The company posted revenue of $35.3 million for its fiscal Q3, up 35 percent from the $26.2 million in revenues gathered during Q2, but short of the $42.6 million posted in the year-ago quarter.
As a result, SeaChange recorded a net loss of $2.1 million, or 7 cents per share, for Q3. That parallels the revenue figures, with an improvement compared to the $6.6 million loss posted in the second quarter but a backslide compared to the $5.5 million profit the company earned in the fiscal third quarter 2005.
In business segments, SeaChange drew in $11.7 million from its video-on-demand product lines, including $3.1 million from middleware software licensees from Liberate Technologies. In April, SeaChange put up $25.5 million to buy Liberate's business outside of North America. Middleware "is a major investment area for us," SeaChange President & CEO Bill Styslinger said last week during a call with reporters and analysts, referring to its new Liberate assets, as well as the company's VODlink and DVD emulator products, and its IPTV software licensing agreement with Minerva Networks.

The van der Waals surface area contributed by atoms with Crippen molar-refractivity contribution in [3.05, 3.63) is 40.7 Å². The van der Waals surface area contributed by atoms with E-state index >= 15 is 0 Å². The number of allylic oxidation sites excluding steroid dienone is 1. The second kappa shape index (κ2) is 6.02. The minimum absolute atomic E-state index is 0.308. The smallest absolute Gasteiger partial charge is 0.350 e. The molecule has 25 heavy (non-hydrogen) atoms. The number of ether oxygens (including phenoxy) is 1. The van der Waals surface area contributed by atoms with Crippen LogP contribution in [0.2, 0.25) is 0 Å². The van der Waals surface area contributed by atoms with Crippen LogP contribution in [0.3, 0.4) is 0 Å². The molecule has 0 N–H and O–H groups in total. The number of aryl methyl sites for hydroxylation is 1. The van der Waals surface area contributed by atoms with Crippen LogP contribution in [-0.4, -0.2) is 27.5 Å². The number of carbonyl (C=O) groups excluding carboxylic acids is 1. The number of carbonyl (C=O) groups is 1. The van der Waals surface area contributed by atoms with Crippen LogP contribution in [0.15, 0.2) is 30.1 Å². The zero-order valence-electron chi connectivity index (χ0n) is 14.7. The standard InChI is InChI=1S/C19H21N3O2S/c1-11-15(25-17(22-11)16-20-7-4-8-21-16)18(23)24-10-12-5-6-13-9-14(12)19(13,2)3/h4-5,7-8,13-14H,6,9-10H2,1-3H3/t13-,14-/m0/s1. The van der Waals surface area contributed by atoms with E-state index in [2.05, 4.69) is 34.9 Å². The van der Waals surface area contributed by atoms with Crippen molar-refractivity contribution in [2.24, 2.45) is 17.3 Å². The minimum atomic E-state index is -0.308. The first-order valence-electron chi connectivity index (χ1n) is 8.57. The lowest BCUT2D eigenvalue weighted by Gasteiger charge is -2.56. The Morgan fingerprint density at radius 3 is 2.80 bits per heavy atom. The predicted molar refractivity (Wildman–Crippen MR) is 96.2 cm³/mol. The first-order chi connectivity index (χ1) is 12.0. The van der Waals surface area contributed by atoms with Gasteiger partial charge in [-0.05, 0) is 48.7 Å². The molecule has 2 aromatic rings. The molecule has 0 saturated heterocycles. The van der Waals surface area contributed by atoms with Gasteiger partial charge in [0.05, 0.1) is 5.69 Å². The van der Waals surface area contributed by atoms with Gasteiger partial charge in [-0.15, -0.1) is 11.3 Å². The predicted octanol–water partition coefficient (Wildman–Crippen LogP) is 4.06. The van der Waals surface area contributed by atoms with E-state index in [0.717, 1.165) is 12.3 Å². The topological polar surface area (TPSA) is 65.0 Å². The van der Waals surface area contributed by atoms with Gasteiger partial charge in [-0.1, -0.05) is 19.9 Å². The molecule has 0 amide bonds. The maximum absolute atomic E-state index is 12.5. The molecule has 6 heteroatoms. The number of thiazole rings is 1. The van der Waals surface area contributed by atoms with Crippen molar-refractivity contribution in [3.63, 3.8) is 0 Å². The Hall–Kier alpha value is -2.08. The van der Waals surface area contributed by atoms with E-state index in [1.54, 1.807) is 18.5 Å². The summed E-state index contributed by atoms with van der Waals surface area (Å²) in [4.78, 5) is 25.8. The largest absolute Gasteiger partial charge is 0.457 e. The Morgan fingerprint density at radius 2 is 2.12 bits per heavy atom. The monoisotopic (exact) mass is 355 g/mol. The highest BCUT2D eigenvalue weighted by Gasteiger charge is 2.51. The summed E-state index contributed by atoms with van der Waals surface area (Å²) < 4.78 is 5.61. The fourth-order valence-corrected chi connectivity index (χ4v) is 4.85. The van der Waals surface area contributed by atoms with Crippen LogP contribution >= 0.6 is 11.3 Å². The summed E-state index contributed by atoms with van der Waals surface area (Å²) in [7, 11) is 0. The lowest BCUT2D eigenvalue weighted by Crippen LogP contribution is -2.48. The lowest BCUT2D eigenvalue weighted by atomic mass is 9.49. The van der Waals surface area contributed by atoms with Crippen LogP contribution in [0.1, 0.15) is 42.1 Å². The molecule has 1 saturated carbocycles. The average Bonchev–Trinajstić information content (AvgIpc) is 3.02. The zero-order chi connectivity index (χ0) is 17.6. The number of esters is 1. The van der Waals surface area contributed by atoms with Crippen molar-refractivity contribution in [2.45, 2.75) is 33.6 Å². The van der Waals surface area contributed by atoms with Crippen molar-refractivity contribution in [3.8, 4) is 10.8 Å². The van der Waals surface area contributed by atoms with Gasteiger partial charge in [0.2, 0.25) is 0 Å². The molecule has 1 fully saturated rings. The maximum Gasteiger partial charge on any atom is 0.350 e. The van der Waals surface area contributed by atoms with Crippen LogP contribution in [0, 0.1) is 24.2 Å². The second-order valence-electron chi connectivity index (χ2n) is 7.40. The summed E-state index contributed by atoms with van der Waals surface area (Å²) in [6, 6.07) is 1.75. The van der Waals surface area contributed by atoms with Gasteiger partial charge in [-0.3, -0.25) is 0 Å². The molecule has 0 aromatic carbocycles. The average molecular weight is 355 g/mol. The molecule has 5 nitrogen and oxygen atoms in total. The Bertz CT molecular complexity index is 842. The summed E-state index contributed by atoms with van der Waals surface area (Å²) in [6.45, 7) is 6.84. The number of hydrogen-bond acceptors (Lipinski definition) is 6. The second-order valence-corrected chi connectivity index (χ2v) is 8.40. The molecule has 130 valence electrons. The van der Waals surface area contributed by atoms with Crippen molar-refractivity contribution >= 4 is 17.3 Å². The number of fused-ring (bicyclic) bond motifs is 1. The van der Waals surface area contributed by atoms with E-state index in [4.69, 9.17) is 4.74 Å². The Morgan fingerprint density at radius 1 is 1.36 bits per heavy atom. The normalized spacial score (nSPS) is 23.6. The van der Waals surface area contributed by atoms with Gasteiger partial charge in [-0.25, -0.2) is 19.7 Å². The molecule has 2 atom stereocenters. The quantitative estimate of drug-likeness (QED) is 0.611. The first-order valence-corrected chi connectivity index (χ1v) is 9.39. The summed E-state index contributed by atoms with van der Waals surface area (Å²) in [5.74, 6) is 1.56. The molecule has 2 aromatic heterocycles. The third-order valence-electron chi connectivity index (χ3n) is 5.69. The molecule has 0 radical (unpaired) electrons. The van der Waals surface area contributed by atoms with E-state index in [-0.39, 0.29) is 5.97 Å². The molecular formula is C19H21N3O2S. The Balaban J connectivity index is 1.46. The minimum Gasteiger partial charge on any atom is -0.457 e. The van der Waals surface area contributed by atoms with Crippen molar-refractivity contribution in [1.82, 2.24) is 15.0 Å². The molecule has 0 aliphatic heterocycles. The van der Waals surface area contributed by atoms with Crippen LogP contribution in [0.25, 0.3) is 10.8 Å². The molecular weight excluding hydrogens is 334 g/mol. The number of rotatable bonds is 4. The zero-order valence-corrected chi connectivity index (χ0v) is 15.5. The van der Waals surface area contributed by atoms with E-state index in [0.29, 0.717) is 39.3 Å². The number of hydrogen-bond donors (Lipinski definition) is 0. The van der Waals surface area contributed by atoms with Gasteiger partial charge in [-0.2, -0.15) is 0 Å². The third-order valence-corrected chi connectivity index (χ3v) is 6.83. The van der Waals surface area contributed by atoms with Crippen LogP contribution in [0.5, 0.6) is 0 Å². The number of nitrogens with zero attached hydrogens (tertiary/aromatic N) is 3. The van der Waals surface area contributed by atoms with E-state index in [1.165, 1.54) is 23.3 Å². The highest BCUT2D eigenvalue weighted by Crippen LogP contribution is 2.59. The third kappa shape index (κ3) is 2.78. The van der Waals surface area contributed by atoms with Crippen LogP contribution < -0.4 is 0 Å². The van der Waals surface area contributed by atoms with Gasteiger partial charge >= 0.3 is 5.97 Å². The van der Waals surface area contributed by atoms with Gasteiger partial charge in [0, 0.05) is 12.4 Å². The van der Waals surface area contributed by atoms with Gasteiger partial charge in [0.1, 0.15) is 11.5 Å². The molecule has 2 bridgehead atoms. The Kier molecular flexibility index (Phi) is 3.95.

IPTV "is really a worldwide hot topic," noted Yvette Gordon-Kanouff, SeaChange's SVP of strategic planning.
Revenues from SeaChange's advertising and broadcast systems segnment, meanwhile, totaled $6.3 million and $4.0 million, respectively. Service revenues came in at $13.3 million, including $1.2 million from SeaChange's newly-acquired subsidiary, The ON Demand Group, a London-based content aggregator that counts customers such as NTL and Telewst.